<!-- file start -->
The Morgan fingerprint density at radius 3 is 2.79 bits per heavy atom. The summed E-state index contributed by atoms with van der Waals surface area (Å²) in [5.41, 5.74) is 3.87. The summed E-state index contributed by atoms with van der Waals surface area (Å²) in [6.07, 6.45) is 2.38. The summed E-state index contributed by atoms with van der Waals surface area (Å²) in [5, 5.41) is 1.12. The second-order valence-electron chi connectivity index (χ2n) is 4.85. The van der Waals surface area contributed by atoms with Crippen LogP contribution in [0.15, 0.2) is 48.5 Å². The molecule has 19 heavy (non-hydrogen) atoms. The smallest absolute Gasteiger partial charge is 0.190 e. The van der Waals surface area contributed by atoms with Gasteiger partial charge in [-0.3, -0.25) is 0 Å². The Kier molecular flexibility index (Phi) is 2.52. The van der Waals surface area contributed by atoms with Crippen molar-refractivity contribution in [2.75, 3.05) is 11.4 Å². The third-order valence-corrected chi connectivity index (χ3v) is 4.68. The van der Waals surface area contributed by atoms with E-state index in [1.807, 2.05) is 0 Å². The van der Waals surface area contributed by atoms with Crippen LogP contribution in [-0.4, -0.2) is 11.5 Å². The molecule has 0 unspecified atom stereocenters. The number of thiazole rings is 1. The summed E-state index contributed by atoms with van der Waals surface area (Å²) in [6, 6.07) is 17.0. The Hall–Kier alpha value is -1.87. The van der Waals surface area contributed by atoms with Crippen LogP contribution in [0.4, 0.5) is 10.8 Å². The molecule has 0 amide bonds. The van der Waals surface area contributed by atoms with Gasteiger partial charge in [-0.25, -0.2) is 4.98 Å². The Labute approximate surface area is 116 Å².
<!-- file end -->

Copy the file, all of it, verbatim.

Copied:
The Morgan fingerprint density at radius 3 is 2.79 bits per heavy atom. The summed E-state index contributed by atoms with van der Waals surface area (Å²) in [5.41, 5.74) is 3.87. The summed E-state index contributed by atoms with van der Waals surface area (Å²) in [6.07, 6.45) is 2.38. The summed E-state index contributed by atoms with van der Waals surface area (Å²) in [5, 5.41) is 1.12. The second-order valence-electron chi connectivity index (χ2n) is 4.85. The van der Waals surface area contributed by atoms with Crippen LogP contribution in [0.15, 0.2) is 48.5 Å². The molecule has 19 heavy (non-hydrogen) atoms. The smallest absolute Gasteiger partial charge is 0.190 e. The van der Waals surface area contributed by atoms with Gasteiger partial charge in [-0.3, -0.25) is 0 Å². The Kier molecular flexibility index (Phi) is 2.52. The van der Waals surface area contributed by atoms with Crippen molar-refractivity contribution in [2.75, 3.05) is 11.4 Å². The third-order valence-corrected chi connectivity index (χ3v) is 4.68. The van der Waals surface area contributed by atoms with E-state index in [1.807, 2.05) is 0 Å². The van der Waals surface area contributed by atoms with Crippen LogP contribution in [-0.4, -0.2) is 11.5 Å². The molecule has 0 unspecified atom stereocenters. The number of thiazole rings is 1. The summed E-state index contributed by atoms with van der Waals surface area (Å²) in [6, 6.07) is 17.0. The Hall–Kier alpha value is -1.87. The van der Waals surface area contributed by atoms with Crippen LogP contribution in [0.4, 0.5) is 10.8 Å². The molecule has 0 amide bonds. The van der Waals surface area contributed by atoms with Gasteiger partial charge in [-0.25, -0.2) is 4.98 Å². The Labute approximate surface area is 116 Å².